Like a stone tossed into a lake, Santa Cruz Shakespeare’s version of David Ives’ play “Venus in Fur” has concentric ripples that expand into ethereal nothingness. Or do they?
Not to worry whether you “see,” let alone understand, all of them because this intense production — with two lollapalooza actors who wring every ounce of meaning from each word they utter — is spellbinding and awe-inspiring.
The opening seems pedestrian enough: Thomas is talking on the phone with his fiancé, telling her his frustrations after auditioning 35 women “who can’t even pronounce degradation” for the lead in a play he has adapted and will direct.
But nothing prepares the audience for the mind-blowing moment when Vanda (Maria Gabriela Rosado Gonzalez) bursts on stage tossing raindrops — and obscenities — because she’s half an hour late from her scheduled audition appointment with Thomas.
Vanda appears to be something of a hot mess, wide-eyed, laughing uproariously at times — usually at the wrong times — and galloping around the stage in a losing effort to appear poised and eager to audition.
All that changes the moment Thomas grudgingly lets her read for the role — he doesn’t so much agree to as it is that Vanda plows ahead with or without his OK. She then pulls out of her bag a feminine white floor-length skirt and blouse that she says she bought in a thrift shop for $10, which Thomas acknowledges is exactly the kind of circa-1870s outfit the woman would wear in his play.
The less said about the rest of this play, the better because its plot simply has to open up gradually like the petals of a flower.
Both Gonzalez and Ibsen more or less play three roles each, though Gonzalez’ character changes are much more obvious and jarring. Her various speech patterns and accents are astounding as she switches in and out of her characters with alacrity. She is, in two words, beyond compare.
Ives’ play, set in modern-day New York City, was only a moderate hit when it opened on Broadway in 2011. Yet it obviously achieved critical success, with nominations for two 2012 Tony Awards and winning one for the lead actress.
It’s somewhat ironic that so many of the adjectives that could be used to describe Vanda begin with a curvy “s:” sexy, sultry, seductive, sensual, sassy, subjugation, maybe even sadistic. Like his name, many of the Thomas character’s adjectives start with “t:” torn, tormented, tortured, tightly wound, tired. Coincidence?
Perhaps, but Ives — as well as this production’s keen-eyed director Raelle Myrick-Hodges — seem to know exactly what they’re doing and where they’re going with these two even when the audience doesn’t.
Fortunately Ives also knows when tension or frenetic activity need to be interrupted by a deft touch of comedy, and he succeeds at this nicely in “Venus.” Case in point: Thomas asks Vanda, who lives with a “significant other,” what she calls her lovers. Her response: “Assholes!”
The wordplay here is terrific, but it’s best not to pigeonhole “Venus” into any one category. Some see it as a treatise on sadomasochism, others think it’s a tug-of-war between the sexes (at one point Vanda says “I want to see what a woman will be when she’s man’s equal”).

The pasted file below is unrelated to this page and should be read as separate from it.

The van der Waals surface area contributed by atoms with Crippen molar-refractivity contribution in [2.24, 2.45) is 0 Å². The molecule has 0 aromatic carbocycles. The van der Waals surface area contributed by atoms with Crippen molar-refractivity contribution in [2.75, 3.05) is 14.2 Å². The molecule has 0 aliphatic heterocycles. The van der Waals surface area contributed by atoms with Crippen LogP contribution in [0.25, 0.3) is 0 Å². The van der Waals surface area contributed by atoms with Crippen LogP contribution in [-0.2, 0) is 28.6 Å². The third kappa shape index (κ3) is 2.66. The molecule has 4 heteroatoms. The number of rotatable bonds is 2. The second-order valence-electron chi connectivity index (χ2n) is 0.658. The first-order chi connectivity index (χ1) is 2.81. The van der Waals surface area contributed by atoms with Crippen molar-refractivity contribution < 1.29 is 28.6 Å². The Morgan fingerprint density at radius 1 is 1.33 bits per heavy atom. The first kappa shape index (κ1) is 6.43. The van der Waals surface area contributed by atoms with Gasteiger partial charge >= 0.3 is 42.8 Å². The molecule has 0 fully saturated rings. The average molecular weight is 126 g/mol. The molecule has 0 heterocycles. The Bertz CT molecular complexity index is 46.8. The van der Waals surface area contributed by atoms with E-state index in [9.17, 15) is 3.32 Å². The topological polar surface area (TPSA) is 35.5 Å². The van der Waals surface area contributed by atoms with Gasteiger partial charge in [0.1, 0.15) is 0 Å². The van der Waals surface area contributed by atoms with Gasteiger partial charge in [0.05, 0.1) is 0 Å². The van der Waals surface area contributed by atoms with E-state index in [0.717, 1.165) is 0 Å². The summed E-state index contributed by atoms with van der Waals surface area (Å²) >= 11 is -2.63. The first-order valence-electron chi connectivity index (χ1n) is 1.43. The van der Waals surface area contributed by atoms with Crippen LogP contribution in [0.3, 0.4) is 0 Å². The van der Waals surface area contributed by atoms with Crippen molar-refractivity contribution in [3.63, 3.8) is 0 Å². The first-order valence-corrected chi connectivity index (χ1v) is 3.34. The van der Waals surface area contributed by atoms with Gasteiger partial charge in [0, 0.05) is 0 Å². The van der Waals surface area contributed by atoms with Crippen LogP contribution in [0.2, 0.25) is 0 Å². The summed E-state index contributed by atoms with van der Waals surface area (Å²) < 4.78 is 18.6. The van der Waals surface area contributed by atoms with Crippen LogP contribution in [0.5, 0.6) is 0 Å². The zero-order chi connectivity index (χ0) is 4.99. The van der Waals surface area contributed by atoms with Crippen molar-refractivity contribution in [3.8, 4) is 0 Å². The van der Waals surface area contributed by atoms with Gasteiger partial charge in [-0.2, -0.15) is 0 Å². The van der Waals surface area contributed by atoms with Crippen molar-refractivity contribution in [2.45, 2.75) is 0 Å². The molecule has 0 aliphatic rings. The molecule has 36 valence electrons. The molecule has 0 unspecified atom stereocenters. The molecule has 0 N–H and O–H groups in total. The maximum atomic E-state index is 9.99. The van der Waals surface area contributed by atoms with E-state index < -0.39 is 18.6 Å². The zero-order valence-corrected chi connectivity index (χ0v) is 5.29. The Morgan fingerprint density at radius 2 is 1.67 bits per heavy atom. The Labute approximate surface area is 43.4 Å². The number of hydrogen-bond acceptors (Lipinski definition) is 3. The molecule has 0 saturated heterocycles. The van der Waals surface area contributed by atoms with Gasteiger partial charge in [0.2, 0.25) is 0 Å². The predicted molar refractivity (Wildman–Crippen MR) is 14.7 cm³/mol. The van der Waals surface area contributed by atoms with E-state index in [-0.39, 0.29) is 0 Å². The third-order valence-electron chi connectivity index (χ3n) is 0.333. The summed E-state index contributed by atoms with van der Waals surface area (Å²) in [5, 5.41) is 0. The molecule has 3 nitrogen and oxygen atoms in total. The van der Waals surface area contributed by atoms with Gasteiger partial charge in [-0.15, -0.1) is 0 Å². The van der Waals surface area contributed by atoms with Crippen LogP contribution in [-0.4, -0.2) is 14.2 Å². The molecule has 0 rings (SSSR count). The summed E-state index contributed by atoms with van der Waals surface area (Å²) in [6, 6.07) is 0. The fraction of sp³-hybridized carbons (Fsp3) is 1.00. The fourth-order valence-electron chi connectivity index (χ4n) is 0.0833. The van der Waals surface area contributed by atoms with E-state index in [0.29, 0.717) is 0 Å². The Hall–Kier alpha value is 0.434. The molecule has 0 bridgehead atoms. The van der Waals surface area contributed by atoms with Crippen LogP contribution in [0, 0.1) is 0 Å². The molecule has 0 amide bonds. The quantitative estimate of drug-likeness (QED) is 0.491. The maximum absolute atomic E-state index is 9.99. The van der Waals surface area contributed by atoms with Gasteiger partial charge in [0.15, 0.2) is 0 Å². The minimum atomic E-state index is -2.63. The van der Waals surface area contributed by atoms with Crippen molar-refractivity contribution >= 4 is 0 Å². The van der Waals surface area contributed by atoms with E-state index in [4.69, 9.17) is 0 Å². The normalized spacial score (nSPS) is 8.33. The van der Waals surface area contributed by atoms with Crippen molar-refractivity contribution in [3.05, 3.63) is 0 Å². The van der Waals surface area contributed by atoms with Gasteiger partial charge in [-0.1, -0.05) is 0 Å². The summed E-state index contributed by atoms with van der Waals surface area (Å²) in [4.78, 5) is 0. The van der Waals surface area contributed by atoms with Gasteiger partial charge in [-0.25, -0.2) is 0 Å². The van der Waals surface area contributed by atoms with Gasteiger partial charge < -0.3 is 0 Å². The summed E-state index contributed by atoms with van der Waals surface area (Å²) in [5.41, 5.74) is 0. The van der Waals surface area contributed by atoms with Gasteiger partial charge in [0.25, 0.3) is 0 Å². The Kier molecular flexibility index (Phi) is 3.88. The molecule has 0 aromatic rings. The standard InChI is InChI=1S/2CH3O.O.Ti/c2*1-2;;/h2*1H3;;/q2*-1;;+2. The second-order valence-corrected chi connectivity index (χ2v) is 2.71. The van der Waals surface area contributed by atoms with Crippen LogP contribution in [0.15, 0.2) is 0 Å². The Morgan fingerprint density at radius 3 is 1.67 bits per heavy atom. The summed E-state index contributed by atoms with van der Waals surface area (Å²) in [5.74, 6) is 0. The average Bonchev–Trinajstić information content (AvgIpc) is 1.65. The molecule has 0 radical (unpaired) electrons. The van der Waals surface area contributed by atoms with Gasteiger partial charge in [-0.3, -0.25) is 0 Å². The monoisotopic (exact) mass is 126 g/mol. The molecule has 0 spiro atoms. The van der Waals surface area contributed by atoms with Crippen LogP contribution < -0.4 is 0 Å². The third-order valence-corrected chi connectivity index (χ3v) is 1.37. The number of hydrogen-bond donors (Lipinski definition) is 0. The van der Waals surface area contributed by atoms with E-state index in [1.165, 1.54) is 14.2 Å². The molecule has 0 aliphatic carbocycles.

But it’s much, much more than that — and also much less. It’s certainly a way to experience all kinds of sexual fantasies from the safety of your seat, and it’s definitely an opportunity to reconsider gender issues and the power plays that go on between the sexes.
And, as Myrick-Hodges says in her program notes, “A girl’s gotta get a job…and it usually ends up with us having to turn into a damn goddess to be taken seriously.”
“Venus” does get a bit dizzying and repetitive by play’s end, but the mystery behind it all is still skillfully woven and suspenseful.
Just about everything about this production is perfection, most especially Rody Ortega’s cleverly integrated music and sound design (the cacophony of sounds at the very start of the play is mind-blowing) as well as Kent Dorsey’s striking (literally!) lighting both from the outside storm as well as within the confines of the audition room. To experience the complete lighting effects, it’s better to see this play at an evening performance, but matinees will still have some of the impact.
David Morden deserves kudos for serving as voice coach here, and ditto B. Modern’s costumes: the striking red-and-black corset item Vanda wears throughout the show as well as the period coats — a handsome maroon one and a gold-detailed green one worn at times by both actors. Vanda also wears some killer shoes (and boots!). And then there’s fur — lots and lots of fur, but that’s best seen for full effect.
Eric Flatmo’s scenic design (obviously this set has to work for the two Shakespearean plays as well so it has many similarities) is simple, but effective. The gold-and-red period chaise (or “divan“ as Vanda calls it) with sparkly grey fringe is a find.
Though it’s definitely not one to take along the kids, anyone else within 30 miles (or more) of the lovely outdoor amphitheater in DeLaveaga Park would be wise not to miss it.
VENUS IN FUR BY DAVID IVES
Presented by: Santa Cruz Shakespeare
Directed by: Raelle Myrick-Hodges
When: In repertoire with two other productions through Sept. 2
Details: See website for schedule
Where: The Grove at DeLaveaga Park, 501 Upper Park Road, Santa Cruz
Details: 831-460-6399 or www.santacruzshakespeare.org